[ RadSafe ] What's a "T unit?"
Strom, Daniel J
strom at pnl.gov
Thu Oct 19 12:53:47 CDT 2006
I need to interpret a declassified report dated June 15, 1944 concerning
a company called (at the time) Metal Hydrides. Here's what one finds at
Also Known As: Metal Hydrides Corp.
Also Known As: Ventron Div., Morton Thiokol, Inc.
State: Massachusetts Location: Beverly
Time Period: AWE 1942-1948; Residual Radiation 1949-1995; DOE 1986;
Facility Type: Atomic Weapons Employer Department of Energy
Facility Description: From 1942 to 1948, Metal Hydrides Corp. was under
contract to the Manhattan Engineer District and the Atomic Energy
Commission to convert uranium oxide to uranium metal powder. This work,
as well as later operations to recover uranium from scrap and turnings
from a fuel fabrication plant at Hanford, was conducted at a foundry at
the site. During this period, Metal Hydrides was the AEC's primary
uranium scrap recovery contractor.
Cleanup activities at this location included the removal of an
underground storage tank in 1986. Further remediation was performed
between May 1996 and August 1997 by Bechtel National Inc. and a number
of local subcontractors as part of the Formerly Utilized Site
Remediation Action Program (FUSRAP).
The plant is currently owed by the Ventron Division of Morton
The report gives one pair of readings as "0.04 r/8-hr. day (gamma)" and
"0.5 T units (beta and gamma)" at "1/2 foot from 14000 pounds of scrap
metal." For measurements reported in "T units," the report states,
"Shield was removed from chamber, hence both beta and gamma radiation,
if present was measured with no differentiation possible."
In those days, the "Tolerance Dose" was 0.1 "r/day." It is possible that
a "T unit" was simply a fraction of the tolerance dose, when the beta +
gamma [open window or shield off] reading was interpreted as simply the
r/d divided by 0.1.
The limit for extremities was evidently 5 times higher, because there
are a whole series of readings inside of a left glove and a right glove
from 10 Apr. 1944 such as "Beta Rad. R/8 hr." of 0.15 and "Times
Tolerance" of 0.3, indicating a Tolerance Dose for the hands of 0.5 r/d
(usually one sees "r" and sometimes "R", as in a column heading where
all words or abbreviations began with an uppercase letter). I would
infer that these measurements must have been made with film, the only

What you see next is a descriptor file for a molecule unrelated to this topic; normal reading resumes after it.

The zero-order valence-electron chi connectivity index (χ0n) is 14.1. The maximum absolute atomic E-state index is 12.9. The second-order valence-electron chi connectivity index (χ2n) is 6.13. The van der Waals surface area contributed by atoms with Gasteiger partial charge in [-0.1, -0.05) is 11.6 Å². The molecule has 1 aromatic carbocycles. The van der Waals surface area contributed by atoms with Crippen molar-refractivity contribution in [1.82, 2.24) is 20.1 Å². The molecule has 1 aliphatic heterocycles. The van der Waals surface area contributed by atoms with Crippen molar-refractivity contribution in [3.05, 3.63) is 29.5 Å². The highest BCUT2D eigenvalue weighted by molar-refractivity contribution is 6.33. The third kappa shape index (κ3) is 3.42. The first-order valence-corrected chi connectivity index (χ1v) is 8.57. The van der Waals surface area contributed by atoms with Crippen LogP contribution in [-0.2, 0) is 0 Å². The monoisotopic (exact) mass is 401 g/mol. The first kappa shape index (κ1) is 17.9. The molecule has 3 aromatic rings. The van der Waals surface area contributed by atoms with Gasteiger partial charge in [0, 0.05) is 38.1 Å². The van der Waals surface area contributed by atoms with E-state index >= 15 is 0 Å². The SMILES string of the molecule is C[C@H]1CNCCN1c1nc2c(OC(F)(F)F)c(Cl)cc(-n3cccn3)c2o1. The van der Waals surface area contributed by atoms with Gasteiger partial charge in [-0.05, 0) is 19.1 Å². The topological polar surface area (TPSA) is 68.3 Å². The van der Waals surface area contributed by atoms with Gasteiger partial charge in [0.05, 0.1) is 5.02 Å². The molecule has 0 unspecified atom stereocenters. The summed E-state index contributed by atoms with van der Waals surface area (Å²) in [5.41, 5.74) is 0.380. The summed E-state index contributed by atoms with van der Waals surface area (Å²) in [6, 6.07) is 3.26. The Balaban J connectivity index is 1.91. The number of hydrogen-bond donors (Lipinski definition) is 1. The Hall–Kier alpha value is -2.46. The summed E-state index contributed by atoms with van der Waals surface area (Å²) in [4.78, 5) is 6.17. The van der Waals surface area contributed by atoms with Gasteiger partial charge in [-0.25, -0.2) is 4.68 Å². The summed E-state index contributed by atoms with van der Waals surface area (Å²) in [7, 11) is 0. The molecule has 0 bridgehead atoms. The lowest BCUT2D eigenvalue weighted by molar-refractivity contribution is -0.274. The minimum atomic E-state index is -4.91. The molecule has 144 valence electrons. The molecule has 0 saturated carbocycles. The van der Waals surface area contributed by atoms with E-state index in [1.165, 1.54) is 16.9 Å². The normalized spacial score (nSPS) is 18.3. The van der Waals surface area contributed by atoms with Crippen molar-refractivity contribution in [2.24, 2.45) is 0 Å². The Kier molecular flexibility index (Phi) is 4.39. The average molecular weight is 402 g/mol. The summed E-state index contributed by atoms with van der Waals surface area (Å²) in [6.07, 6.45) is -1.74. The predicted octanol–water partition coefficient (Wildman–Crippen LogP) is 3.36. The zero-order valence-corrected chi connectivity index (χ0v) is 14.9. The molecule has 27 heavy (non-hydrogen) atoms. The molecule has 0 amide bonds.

contemporary technology that would fit into a glove. "Times Tolerance"
values ranged from 0.1 ("inside-back of hand") to 0.5 ("inside-base of
3rd and 4th fingers").
Intriguingly, a paragraph states, "The above figures indicate that these
gloves were not contaminated beyond the tolerance limit with beta
radiating materials as of 21 March 1944 or within a week prior to that
date. Corrections for the decay of radioactive materials were made to
the 21st of March, because that is when the gloves were shipped, but if
most of the radioactive contamination was accumulated two or three weeks
before the 21st, the beta radiation to the hands of the wearer at that
time was in the neighborhood of tolerance." This would imply a half-life
of a few weeks. The material in question may have been U-238 alpha decay
product Th-234, with a 24.1-day half-life, if it had been chemically
separated from uranium for some reason.
I would be grateful for any references to information that can confirm
what a "T unit" was.
- Dan Strom
The opinions expressed above, if any, are mine alone and have not been
reviewed or approved by Battelle, the Pacific Northwest National
Laboratory, or the U.S. Department of Energy.
Daniel J. Strom, Ph.D., CHP
Environmental Technology Directorate, Pacific Northwest National
Mail Stop K3-56, PO BOX 999, Richland, Washington 99352-0999 USA
Overnight: Battelle for the U.S. DOE, 790 6th St., Richland WA 99354
ATTN: Dan Strom K3-56
Telephone (509) 375-2626 FAX (509) 375-2019 mailto:strom at pnl.gov
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